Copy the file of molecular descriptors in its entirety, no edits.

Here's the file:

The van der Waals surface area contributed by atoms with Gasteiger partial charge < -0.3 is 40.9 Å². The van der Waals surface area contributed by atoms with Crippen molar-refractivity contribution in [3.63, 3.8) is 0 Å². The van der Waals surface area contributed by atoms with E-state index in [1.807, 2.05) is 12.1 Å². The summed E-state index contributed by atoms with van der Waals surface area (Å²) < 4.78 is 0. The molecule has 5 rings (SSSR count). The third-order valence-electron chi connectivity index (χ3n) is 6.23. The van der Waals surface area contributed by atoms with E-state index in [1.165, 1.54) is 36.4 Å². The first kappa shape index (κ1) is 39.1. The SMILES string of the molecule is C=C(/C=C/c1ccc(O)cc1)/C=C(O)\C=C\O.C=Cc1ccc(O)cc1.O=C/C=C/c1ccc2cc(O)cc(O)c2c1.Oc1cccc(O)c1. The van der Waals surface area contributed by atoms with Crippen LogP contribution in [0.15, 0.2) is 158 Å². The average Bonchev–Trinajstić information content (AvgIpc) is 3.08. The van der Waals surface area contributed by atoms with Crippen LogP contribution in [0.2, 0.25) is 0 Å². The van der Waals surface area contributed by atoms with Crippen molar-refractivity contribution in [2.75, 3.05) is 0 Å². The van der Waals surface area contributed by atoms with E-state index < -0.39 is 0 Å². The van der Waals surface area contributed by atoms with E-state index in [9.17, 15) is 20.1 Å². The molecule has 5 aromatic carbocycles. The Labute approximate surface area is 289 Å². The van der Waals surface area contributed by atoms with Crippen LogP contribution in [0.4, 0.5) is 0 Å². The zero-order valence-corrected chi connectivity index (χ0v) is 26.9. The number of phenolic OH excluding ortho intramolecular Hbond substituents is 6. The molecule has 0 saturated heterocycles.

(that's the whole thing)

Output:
The van der Waals surface area contributed by atoms with Gasteiger partial charge < -0.3 is 40.9 Å². The van der Waals surface area contributed by atoms with Crippen molar-refractivity contribution in [3.63, 3.8) is 0 Å². The van der Waals surface area contributed by atoms with E-state index in [1.807, 2.05) is 12.1 Å². The summed E-state index contributed by atoms with van der Waals surface area (Å²) < 4.78 is 0. The molecule has 5 rings (SSSR count). The third-order valence-electron chi connectivity index (χ3n) is 6.23. The van der Waals surface area contributed by atoms with E-state index in [1.165, 1.54) is 36.4 Å². The first kappa shape index (κ1) is 39.1. The SMILES string of the molecule is C=C(/C=C/c1ccc(O)cc1)/C=C(O)\C=C\O.C=Cc1ccc(O)cc1.O=C/C=C/c1ccc2cc(O)cc(O)c2c1.Oc1cccc(O)c1. The van der Waals surface area contributed by atoms with Crippen LogP contribution in [0.15, 0.2) is 158 Å². The average Bonchev–Trinajstić information content (AvgIpc) is 3.08. The van der Waals surface area contributed by atoms with Crippen LogP contribution in [0.2, 0.25) is 0 Å². The van der Waals surface area contributed by atoms with Crippen molar-refractivity contribution in [2.75, 3.05) is 0 Å². The van der Waals surface area contributed by atoms with E-state index < -0.39 is 0 Å². The van der Waals surface area contributed by atoms with E-state index in [9.17, 15) is 20.1 Å². The molecule has 5 aromatic carbocycles. The Labute approximate surface area is 289 Å². The van der Waals surface area contributed by atoms with Crippen LogP contribution in [0.4, 0.5) is 0 Å². The zero-order valence-corrected chi connectivity index (χ0v) is 26.9. The number of phenolic OH excluding ortho intramolecular Hbond substituents is 6. The molecule has 0 saturated heterocycles.